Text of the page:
God loves us more than we could ever comprehend. His love for us is greater than anything we could ever hope for. Yet, when it comes down to it, many of us have a hard time balancing what God says about us and what we believe about ourselves.

As Pastor, I have days when I feel God’s presence as if He is sitting right next to me. Other days when my thoughts drift to the problems and circumstances of life He doesn’t seem as close. My prayer is that through this series, God will work in each one of us on the whole issue of I how I think of myself and how I think of Him.

I have come to fully understand that all the promises written in His Word personally apply to me. They apply to you as well. They apply to us as they did to Peter, Paul, or John. God has excellent plans for you, just as He had for the disciples; you are important to Him, and in the same breath, you play an important role in His plans.

In order to align our thoughts with His thoughts, we must understand His word. Study the scriptures. Write down the verses that jump out at you and ask Him why your heart stirs as you read them, and what He is saying to you through them. We cannot come in contact with God’s living Word and fail to see God’s thoughts on virtually any subject.

This incredible God we serve designed you for this day, for this era of uncertainty. He designed you to be a solution in a time of stress and turmoil and to have faith when others are struggling. You are where you are for a reason, and whether or not your emotions agree with this, God is with you.

He will do everything He promised. He will bring about big things through the small changes you make in 2015. Psalm 84:11 says, “ For the Lord God is a sun and shield: the Lord will give grace and glory: no good thing will he withhold from them that walk uprightly.”

Discussion questions:
1. How are God’s thoughts different than our thoughts?
2. Do you believe God is the authority, even for our thoughts? Why or why not?
3. God’s voice is not the only sound clamoring for attention in our head, so how do you know if it is from God?
4. Pray and ask God to help you keep Him near the forefront of your mind throughout each day. To say it another way: “think God’s thoughts.” When you do this, it quickly becomes a habit.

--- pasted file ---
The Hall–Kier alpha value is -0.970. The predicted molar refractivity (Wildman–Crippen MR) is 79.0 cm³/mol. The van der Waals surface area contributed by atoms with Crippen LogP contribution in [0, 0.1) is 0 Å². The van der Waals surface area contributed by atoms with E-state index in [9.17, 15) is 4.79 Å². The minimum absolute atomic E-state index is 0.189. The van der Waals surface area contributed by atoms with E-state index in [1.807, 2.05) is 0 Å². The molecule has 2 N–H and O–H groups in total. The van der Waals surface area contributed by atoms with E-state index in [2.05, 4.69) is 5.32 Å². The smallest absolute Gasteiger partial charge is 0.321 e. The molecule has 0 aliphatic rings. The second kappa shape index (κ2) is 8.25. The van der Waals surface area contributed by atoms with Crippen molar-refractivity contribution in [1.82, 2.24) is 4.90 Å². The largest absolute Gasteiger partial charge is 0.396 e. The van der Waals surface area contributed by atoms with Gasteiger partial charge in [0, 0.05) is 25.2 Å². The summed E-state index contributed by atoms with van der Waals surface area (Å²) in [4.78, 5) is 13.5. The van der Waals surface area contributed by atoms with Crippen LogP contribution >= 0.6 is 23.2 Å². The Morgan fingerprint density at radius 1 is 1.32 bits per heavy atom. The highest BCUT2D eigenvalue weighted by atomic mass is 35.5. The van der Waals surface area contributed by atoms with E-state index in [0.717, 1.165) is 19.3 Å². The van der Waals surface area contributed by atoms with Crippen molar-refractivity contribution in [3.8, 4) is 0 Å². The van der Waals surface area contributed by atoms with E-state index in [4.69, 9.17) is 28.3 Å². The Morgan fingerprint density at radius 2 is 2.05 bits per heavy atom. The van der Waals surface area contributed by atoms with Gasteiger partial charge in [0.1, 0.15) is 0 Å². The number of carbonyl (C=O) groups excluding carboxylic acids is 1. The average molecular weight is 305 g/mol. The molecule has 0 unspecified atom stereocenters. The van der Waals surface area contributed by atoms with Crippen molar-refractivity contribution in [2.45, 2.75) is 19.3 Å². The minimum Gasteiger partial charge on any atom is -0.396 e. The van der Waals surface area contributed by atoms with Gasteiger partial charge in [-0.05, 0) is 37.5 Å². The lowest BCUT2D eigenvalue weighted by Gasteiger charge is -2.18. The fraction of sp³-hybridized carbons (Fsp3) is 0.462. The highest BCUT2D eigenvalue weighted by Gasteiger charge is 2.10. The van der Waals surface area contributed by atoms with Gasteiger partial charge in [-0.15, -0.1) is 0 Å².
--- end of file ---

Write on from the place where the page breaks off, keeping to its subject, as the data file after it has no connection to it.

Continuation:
5. Read His word. It’s amazing how, once you’ve done even a small amount of Scripture memory, God will bring to your mind passages He wants you to apply in a particular situation.

Change Your Life With One Word

What are the words we use most often? They are probably words such as “the, of, and, to, in and is” to name a few. Our kids would probably answer that question with the word “no” as the one word parents use most often. Yes, these are little words, but, you can’t typically make a sentence without them. And when the right words are put together they can be powerful. And they can effect change in our lives.

In Sunday’s message kicking off the Small Changes Big Difference teaching series, I challenged everyone in attendance to pick one word to focus on for 2015. Much like we do when we make resolutions at the beginning of the new year.

I asked that we choose one word that God will do in or through us and then focus on it for 2015. Here’s why. Willpower and self-effort only get us so far, especially when we’re overwhelmed with a long list of things we want to work on. My experience is that personal change and spiritual growth is more successful when we attempt to move the needle in one targeted area, rather than trying to tackle an overwhelming list of help needed areas each year.

Let me give you a few practical steps that will help you arrive at your word. First, what kind of spiritual growth do you want to make this year? In what area of spiritual growth will I get my greatest return? What about the condition of the heart? What small step(s) can help you become the person God created you to be? Second, what characteristics define this type of person? Is it faithfulness? Or generosity? Or a servant? Once you have a picture of that person, translate those characteristics into individual words.

Third, choose the one word from that list. Pick the word that resonates with you most. Some of the most popular choices include trust, patience, love, discipline, and focus. Even though each of them are worthwhile words, it’s important to choose just one, and resist the temptation to work on them all.